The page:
Paul says something like this in the verses in Romans that we read. “For from him and through him and to him are all things. To him be the glory forever! Amen.” (Romans 11:36)

Now there is glory, showing up again. It’s true that there is control in that glory. God is in control. But God’s glory is not aimed at control. It is aimed at mercy, which is another way of saying that God’s glory is his love.

Paul, through whole chapters of his letter to the Romans, has been dealing with the mystery of history. Especially Paul has been struggling with the observation that the human race, in its rebellion and fallenness, seems to throw up obstacles and resistance to God at every step of the way. Human nature even seems able to take the gifts, and the blessings, and the callings, and the promises of God, and tries to use them against God himself.

So Paul writes about God’s radical measures to deal with this problem. In Romans 11:32 he writes: “God has bound all people over to disobedience so that he may have mercy on them all.”

It is a way of saying that God has let us be ourselves in order that he could be himself and show that his grace and love can make the difference. And that is what makes Paul sing about the glory of God. It is the glory of God to give us the glory of mercy.

In John we see into the heart of God before the creation of the universe. We see that the everlasting nature of God is to give glory. Jesus is praying to his Father like this, “I have brought you glory on earth by completing the work you gave me to do. And now, Father, glorify me in your presence with the glory I had with you before the world began.” (John 17:4-5)

The everlasting glory of the Son is to give glory to the Father, and the everlasting glory of the Father is to give glory to the Son. They are always giving each other glory. The Father, the Son, and the Holy Spirit, as well, are an eternal fountain of glory-giving.

So God does not need glory from us. In himself, from everlasting, God is a love that loves to give glory as an expression of love.

In the Biblical languages, the word “glory” carries the impression of light and weight. Here is how the Bible expresses this. Isaiah says, “Arise and shine, for thy light has come and the glory of the Lord has arisen upon thee.” (Isaiah 60:1) Paul says, “This slight, momentary affliction is preparing us for an eternal weight of glory beyond all comparison.” (2 Corinthians 4:17)

Glory reveals, as light does. Glory is like a light that makes you see things in a way that shows you that you have never really seen anything so great before.

What does weight have to do with glory? Car-makers design car doors to shut with a certain sound that makes people think that their cars are built solid and heavy. They build a glorious sound into their car doors. The glory of God is the sense of something being more substantial, more solid, and more real than anything you have seen or heard before.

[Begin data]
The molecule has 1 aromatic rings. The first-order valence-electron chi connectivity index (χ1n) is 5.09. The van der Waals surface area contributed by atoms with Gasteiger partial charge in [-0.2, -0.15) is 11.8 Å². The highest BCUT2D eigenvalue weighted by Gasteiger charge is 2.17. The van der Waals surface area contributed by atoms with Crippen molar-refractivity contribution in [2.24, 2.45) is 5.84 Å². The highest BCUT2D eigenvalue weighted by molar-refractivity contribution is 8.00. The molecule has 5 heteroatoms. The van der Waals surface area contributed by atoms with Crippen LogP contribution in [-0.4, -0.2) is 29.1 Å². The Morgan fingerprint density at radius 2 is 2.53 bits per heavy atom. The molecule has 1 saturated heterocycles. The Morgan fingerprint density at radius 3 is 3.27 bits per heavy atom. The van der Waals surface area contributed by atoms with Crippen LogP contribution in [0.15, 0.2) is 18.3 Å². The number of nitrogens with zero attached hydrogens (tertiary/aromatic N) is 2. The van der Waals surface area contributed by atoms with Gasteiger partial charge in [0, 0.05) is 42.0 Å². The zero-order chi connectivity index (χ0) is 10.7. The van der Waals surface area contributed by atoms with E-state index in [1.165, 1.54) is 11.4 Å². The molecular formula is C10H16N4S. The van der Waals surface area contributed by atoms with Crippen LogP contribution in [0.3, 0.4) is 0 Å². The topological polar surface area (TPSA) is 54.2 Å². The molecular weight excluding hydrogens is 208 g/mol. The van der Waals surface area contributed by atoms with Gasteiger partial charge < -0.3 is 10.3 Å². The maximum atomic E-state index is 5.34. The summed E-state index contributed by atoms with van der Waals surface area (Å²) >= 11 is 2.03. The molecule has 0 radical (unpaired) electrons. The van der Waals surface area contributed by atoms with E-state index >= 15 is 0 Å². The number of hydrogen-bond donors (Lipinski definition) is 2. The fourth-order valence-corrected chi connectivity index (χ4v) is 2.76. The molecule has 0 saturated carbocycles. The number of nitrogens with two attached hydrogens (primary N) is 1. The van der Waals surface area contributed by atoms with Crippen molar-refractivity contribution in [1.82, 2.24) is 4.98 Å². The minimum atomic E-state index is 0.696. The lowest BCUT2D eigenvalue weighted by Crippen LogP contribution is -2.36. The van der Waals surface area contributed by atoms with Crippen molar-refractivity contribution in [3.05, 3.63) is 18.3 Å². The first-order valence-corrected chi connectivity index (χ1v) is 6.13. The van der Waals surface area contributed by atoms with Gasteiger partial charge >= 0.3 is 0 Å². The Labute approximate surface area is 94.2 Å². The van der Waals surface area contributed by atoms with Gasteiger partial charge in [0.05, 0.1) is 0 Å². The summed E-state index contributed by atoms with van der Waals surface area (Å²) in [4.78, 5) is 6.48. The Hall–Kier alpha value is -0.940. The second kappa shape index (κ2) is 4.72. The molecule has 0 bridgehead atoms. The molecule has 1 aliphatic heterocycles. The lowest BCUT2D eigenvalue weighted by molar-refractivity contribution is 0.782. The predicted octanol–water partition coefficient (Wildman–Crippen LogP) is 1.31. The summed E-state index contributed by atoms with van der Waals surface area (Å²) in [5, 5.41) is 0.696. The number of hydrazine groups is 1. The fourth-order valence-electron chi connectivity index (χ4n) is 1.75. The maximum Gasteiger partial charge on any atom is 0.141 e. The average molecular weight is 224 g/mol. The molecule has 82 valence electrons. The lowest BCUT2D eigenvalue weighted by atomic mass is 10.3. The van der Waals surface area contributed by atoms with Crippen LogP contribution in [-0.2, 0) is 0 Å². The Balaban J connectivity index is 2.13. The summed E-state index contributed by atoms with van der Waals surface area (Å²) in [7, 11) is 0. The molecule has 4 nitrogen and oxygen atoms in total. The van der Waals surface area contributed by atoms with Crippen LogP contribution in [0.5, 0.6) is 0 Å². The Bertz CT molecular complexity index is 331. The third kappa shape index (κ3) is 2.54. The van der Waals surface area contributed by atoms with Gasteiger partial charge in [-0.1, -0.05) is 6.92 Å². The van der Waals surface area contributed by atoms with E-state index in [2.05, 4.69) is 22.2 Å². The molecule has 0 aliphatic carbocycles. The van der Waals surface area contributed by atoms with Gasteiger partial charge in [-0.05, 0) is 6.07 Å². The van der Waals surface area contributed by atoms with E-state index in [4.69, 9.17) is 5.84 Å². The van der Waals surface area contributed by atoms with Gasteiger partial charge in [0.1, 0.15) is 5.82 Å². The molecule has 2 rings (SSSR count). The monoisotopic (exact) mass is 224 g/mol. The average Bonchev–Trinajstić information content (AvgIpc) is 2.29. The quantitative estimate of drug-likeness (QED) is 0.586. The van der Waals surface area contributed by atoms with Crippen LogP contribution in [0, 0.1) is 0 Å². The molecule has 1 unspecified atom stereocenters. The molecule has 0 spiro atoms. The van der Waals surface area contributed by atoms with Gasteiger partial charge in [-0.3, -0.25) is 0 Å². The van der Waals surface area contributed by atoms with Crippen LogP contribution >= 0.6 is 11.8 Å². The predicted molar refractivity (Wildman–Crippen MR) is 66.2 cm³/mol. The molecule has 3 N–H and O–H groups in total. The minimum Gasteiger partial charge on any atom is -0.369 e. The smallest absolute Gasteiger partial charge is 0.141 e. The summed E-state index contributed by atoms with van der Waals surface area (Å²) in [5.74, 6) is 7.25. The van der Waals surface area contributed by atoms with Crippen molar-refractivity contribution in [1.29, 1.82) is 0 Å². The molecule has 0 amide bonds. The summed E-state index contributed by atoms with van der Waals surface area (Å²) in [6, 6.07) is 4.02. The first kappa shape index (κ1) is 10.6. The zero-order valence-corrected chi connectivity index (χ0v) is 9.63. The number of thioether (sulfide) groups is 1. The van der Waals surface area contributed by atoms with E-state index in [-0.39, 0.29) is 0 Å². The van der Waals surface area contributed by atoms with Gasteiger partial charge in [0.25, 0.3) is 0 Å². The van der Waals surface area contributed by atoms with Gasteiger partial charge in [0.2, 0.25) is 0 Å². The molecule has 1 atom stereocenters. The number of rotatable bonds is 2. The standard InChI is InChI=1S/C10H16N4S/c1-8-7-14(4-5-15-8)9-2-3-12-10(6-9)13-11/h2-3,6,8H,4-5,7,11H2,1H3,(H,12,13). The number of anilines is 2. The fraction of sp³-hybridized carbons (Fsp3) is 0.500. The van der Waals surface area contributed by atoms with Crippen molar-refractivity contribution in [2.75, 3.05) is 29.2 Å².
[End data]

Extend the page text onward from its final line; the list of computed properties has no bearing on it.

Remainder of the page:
When Jesus glorifies his Father it is because he reveals his Father, and it is because he shows the solidness of the Father. And the Father gives the same glory back. What is the solidness of the Father and of the Son? It is the cross. Solidness, in God’s case, is a faithfulness you can trust, because it will inevitably involve him in the cross, for your sake.

Jesus’ glory (that shows the Father’s glory) is the cross, and the resurrection. This has been done to take away the sins of the world. (John 1:29) God has done this for all people, to “have mercy on them all.” (Romans 11:32)

We say “glory to God alone” because God has done the incredible, the impossible, the inconceivable. God has done for the world (God has done for us) what no one else could do.

And God has done this in order to give us as a gift to himself, for his own joy. This is his glory. Jesus prays about this, in this way, as he prays for us and for those who will believe through us: “My prayer is not for them alone. I pray also for those who will believe in me through their message, that all of them may be one, Father, just as you are in me and I am in you. May they also be in us, so that the world may believe that you have sent me.” (John 17:20-21)

We are like plants rooted in the soil of God, and rained on by the love and nurture of God. We are like plants whose roots, when they are healthy, grow deeper and deeper, protected from drought and frost. How can a plant boast about its good soil and the rain that makes it grow? To God alone be the glory!

To say that the glory belongs to God alone does not mean that we have a God who is hungry for glory. It means that we have a God who loves to give glory, and such a glory can come from no other place.

To say “Glory to God alone” is to respond to an invitation by God to live by learning how to trust. It means we can live without giving our life the “white-knuckle treatment”. It means not having to be afraid and worried all the time.
Since it is the glory of God to be a giver, it means being a giver yourself. Since the glory of God is faithfully merciful, living for the glory of God alone means being merciful.

It means you can connect the dots of life and see the patterns of God. You see how God loves, and how God wins. You see the cross and the resurrection, and you live accordingly because that is where God is, and there alone is the glory. Glory be to God alone.